MDC advises caution with poison ivy and oak

MDC advises caution with poison ivy and oak

Photo courtesy of Missouri Department of Conservation

As the Missouri Department of Conservation encourages area residents and tourists to get out and discover nature, words of caution are also being offered about plants that can be toxic to humans.

The most common is poison ivy. According to the Department of Conservation, it is a poisonous vine that climbs to a height of 60 feet, or climbs via aerial roots. Poison ivy sometimes appears as a low, upright shrub.

Poison ivy leaves are alternate and compound, with three leaflets that vary in size and shape. The central leaflet has a stem that is 1/2 inch to 1 3/4 inch long and is longer than the stems of the other two leaflets. Lateral leaflets have unequal sides. Posts take on different shapes and forms as the season progresses. They turn red, orange, or yellow in fall.

The stems on poison ivy are light brown and hairy with raised pores, and climb by aerial roots. Trail stems until they find support. When they lack support, they assume an upright, shrub-like posture with single stems.

Flowers on the plants begin to appear anytime between May and June with clusters 1 to 4 inches long on new growth of stems. The flowers are small, greenish-white, fragrant. Then, between August and November, the fruit ripens with berries in grape-like clusters, about a quarter inch across. The fruit is usually creamy white, waxy, ball-shaped and usually smooth.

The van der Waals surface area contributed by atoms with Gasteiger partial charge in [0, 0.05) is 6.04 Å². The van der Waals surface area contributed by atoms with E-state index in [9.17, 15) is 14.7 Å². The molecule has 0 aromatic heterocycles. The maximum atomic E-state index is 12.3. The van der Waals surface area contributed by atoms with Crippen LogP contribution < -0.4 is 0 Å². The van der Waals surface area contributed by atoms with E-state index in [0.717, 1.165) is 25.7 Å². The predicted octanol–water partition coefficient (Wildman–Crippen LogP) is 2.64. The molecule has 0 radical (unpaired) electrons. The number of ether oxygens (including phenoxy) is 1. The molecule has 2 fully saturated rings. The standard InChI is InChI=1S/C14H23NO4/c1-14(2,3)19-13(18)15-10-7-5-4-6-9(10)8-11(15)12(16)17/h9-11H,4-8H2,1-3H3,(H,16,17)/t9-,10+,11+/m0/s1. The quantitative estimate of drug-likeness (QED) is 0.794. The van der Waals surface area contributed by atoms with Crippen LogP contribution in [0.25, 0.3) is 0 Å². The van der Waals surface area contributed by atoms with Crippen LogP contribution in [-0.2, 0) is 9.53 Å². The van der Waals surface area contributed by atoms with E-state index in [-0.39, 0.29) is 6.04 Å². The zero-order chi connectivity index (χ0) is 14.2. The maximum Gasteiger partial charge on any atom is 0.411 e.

Eastern poison oak is a closely related species found in low-nutrient, sandy or rocky soils, including prairies, dry upland forest openings, sandy meadows, sandy savannas, and roadsides. It is uncommon but restricted to the southern part of the Missouri Ozarks and the northern part of the Bothell Lowlands. Poison oak does not climb or produce aerial roots, and its leaflets usually have three to seven deep, relatively rounded lobes. The leaflets resemble the leaves of white oak or black oak, and the berry-like fruits have indistinct bristles.

There is another plant known as poison sumac. Although some have used this name for the Missouri species, poison sumac technically belongs to a plant that is not found in Missouri. True poison sumac has compound, feathery leaves that contain seven to 13 leaves. It occurs in swamps and swamps in the east and north of our state.

Missouri has three other plants that are often confused with poison ivy. Fragrant sumac has three-segmented leaves, but the terminal leaflet lacks the distinctive stem found in poison ivy, and the berries are reddish and fuzzy. Elderberries have leaves of three to seven leaflets, but the leaves are opposite each other on the stem instead of alternating as in poison ivy. Virginia creeper climbs like poison ivy, but it usually has five leaflets instead of three, and it has blue berries.

For more information about poison ivy and other things you can discover in Missouri’s nature, visit

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